Did I mention the high is 32 degrees (low 17 degrees) and there is no heat anywhere in the city? I can no longer feel my toes and despite wearing seven layers of clothing, I am still cold most of the time. I have learned a good tip from the locals and have taken it to heart…only bathe twice a week. Since there is no possible way to sweat while here, I have taken their good advice as bathing on icy marble floors is not a pleasurable past time.
Dharmsala is wonderful and beautiful and quite spiritual. One main reason for visiting is I have a Tibetan friend here who I miss dearly. Sonam is 22 years old and I have known him and kept in touch with him now for the last three years. I surprised him in his shop my first day here. It was so wonderful to see his broad smiling face. He has been a gem and had treated us like royalty. We wanted to buy a little heater for our room and he would not allow it and gave us his own personal heater to use. He took us by motorbike all over Dharmsala and to see His Holiness the Karmapa. He has bought us meals, taken us places, entertained us, gotten us good prices while shopping and tonight is having us in his home to watch movies while he and this other girl I met last time I was here cook us dinner. We are a little worried as we mentioned we enjoy fish and red wine in America and this is the special meal they are making for us tonight. Hmm – fish and wine in India sounds a little sketchy.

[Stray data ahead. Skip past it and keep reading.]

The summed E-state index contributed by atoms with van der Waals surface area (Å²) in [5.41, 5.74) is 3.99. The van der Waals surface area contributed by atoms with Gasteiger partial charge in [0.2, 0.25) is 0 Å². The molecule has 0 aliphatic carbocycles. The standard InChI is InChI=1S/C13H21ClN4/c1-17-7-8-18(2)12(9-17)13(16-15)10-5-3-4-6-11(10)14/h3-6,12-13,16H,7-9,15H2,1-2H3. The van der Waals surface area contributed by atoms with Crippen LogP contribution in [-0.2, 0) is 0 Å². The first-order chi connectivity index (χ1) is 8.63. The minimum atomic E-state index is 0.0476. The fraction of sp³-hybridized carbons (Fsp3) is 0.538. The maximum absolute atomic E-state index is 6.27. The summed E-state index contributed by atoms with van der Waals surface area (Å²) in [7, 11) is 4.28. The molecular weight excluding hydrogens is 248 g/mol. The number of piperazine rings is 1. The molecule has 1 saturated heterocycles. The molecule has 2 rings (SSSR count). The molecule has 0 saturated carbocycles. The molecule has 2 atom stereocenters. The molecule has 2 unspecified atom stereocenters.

Since it is so frigid here there are little to no tourists. The city is quiet, the Tibetans are warm and welcoming and we are much more at peace (Delhi sure did a number on both of us). Prices are relatively higher, but we did figure for the first ten days in India the total for all nights amounted to a whopping $66. Meals for two in restaurants average less than $4.
Today we had our second private Tibetan cooking class, another benefit of no tourists. We have learned to make momos and several soups. Making and preparing the food is simple but shaping the dough in beautiful edible delights is challenging. Both cooking teachers are Tibetan refugees and spoke a little of their plight from Tibet to Nepal and then India for religious freedom. The Chinese have pretty much taken over Tibet, most temples and monasteries have been destroyed or have been turned into museums and the Tibetan language is no longer taught in schools. It is illegal to mention the Dali Lama or to have his photograph on your possession in public. Any dissent is met with death or imprisonment. Most who escape Tibet do so leaving their families behind knowing they will never be able to see them again or be able to return to their mother country. We take so much for granted!
Tonight is dinner at Sonam’s and tomorrow night is a 12 hour sleeper bus to Delhi to catch a flight to Kathmandu. I doing well and am almost totally recovered from my minor setback of illness which I thought I would never knock. Finally I feel strong and healthy and even had my teeth cleaned from an Indian dentist today for a whopping $12.